Lap Time Simulation: Comparison of Steady State,Quasi- Static and Transient Racing CarCornering Strategies
Blake Siegler, Andrew Deakin and David Crolla
The School of Mech. Eng., The University of Leeds
Copyright © 2000 Society of Automotive Engineers, Inc.
Considerable effort has gone into modelling theperformance of the racing car by engineers inprofessional motorsport teams. The teams are usingprogressively more sophisticated quasi-static simulationsto model vehicle performance. This allows optimisationof vehicle performance to be achieved in a more cost andtime effective manner with a more efficient use ofphysical testing.Racing cars are driven at the limit of adhesion in the non-linear area of the vehicle’s handling performance.Previous simulations have modelled the transientbehaviour by approximating it with a quasi-static modelwhich ignores dynamic effects, for example yawdamping. This paper describes a comparison betweendifferent cornering modelling strategies, including steadystate, quasi-static and transient. The simulation resultsfrom the three strategies are compared and evaluated fortheir ability to model actual racing car behaviour.
The use of a Lap Time Simulation (LTS) package isbeneficial and complements the numerous tools (CAD,FEA, CFD) available to the teams and designers. LTSpackages allow the team to gain a significant advantageover their competitors. This is achieved by simulating thevehicle negotiating the circuit (which they may havenever visited) in any of its possible setup combinations tooptimise the vehicle’s performance, before they reach thecircuit or even before they build the vehicle. LTSpackages allows an expensive vehicle to be modelled atits limit of adhesion, without risk of the vehicle beingdamaged or injury to the driver, as is the case with tracktesting. Moreover, it has a use during the initial designphase after which parameters, such as the centre ofgravity position, cannot be changed. The vehicle canthen be produced so that the fundamental designparameters are close to the optimum values.To simulate a full lap the path of the vehicle is normallysplit up into segments (for example every 1m) and ananalysis made of the vehicle at each segment point,using the external forces acting on the vehicle. This isnormally done as a simple quasi-static model, where thecircuit is idealised as a series of straights and constantradius turns. A commonly used method of finding thefastest lap time has been described by Milliken et al. .It involves using the corners as limiting factors for thesimulation. The maximum speed at which the vehicle cannegotiate all the corners is found (which is independentof the straight speeds), this gives the speed the vehicleenters and leaves all the straights. From this, thevehicle’s performance along the straights can then befound.There are several methods by which the vehicle’sperformance in the corners can be modelled. This paperdescribes the construction and use of three vehiclemodelling strategies which are used to simulate a smallformula type racing car in two manoeuvres:1.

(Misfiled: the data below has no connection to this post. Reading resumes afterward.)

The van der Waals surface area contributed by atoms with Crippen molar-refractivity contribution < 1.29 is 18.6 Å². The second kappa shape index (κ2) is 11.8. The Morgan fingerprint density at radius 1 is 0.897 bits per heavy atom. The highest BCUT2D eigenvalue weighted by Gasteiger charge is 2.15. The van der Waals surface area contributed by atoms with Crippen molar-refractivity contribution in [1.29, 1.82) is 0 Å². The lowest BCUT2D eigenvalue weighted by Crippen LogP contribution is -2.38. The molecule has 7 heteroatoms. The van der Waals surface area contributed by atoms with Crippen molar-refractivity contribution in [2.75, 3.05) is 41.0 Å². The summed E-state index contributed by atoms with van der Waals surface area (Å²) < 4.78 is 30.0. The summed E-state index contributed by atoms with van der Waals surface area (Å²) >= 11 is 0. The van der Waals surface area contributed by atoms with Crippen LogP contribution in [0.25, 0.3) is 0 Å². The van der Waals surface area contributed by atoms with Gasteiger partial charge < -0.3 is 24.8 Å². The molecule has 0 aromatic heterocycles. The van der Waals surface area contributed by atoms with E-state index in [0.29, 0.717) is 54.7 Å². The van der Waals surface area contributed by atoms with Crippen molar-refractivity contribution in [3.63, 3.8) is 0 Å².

The first is a j-turn manoeuvre at constant forwardvelocity.2.
The second is the vehicle in the same j-turnmanoeuvre but where it is braking down from a highforward velocity to allow it to negotiate the corner(i.e. vehicle braking into a hairpin).The three different vehicle modelling strategies used tofind the performance of the vehicle are as follows:1.
Steady state strategy.2.